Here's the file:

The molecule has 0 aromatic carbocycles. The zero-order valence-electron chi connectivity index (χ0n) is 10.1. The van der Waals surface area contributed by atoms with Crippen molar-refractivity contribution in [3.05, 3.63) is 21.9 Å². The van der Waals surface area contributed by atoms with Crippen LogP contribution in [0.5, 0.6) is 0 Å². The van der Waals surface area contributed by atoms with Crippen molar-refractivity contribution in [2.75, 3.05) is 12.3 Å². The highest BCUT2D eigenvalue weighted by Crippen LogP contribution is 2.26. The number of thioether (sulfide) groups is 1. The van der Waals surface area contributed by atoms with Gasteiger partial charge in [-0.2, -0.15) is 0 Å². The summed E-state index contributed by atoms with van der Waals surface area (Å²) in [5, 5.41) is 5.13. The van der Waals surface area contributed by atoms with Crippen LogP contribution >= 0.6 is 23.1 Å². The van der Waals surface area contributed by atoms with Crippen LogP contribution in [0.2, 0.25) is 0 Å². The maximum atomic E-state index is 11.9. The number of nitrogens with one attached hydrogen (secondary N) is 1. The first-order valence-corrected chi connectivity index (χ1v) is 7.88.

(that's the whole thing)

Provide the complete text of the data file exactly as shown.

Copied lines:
The molecule has 0 aromatic carbocycles. The zero-order valence-electron chi connectivity index (χ0n) is 10.1. The van der Waals surface area contributed by atoms with Crippen molar-refractivity contribution in [3.05, 3.63) is 21.9 Å². The van der Waals surface area contributed by atoms with Crippen LogP contribution in [0.5, 0.6) is 0 Å². The van der Waals surface area contributed by atoms with Crippen molar-refractivity contribution in [2.75, 3.05) is 12.3 Å². The highest BCUT2D eigenvalue weighted by Crippen LogP contribution is 2.26. The number of thioether (sulfide) groups is 1. The van der Waals surface area contributed by atoms with Gasteiger partial charge in [-0.2, -0.15) is 0 Å². The summed E-state index contributed by atoms with van der Waals surface area (Å²) in [5, 5.41) is 5.13. The van der Waals surface area contributed by atoms with Crippen LogP contribution >= 0.6 is 23.1 Å². The van der Waals surface area contributed by atoms with Crippen LogP contribution in [0.2, 0.25) is 0 Å². The maximum atomic E-state index is 11.9. The number of nitrogens with one attached hydrogen (secondary N) is 1. The first-order valence-corrected chi connectivity index (χ1v) is 7.88.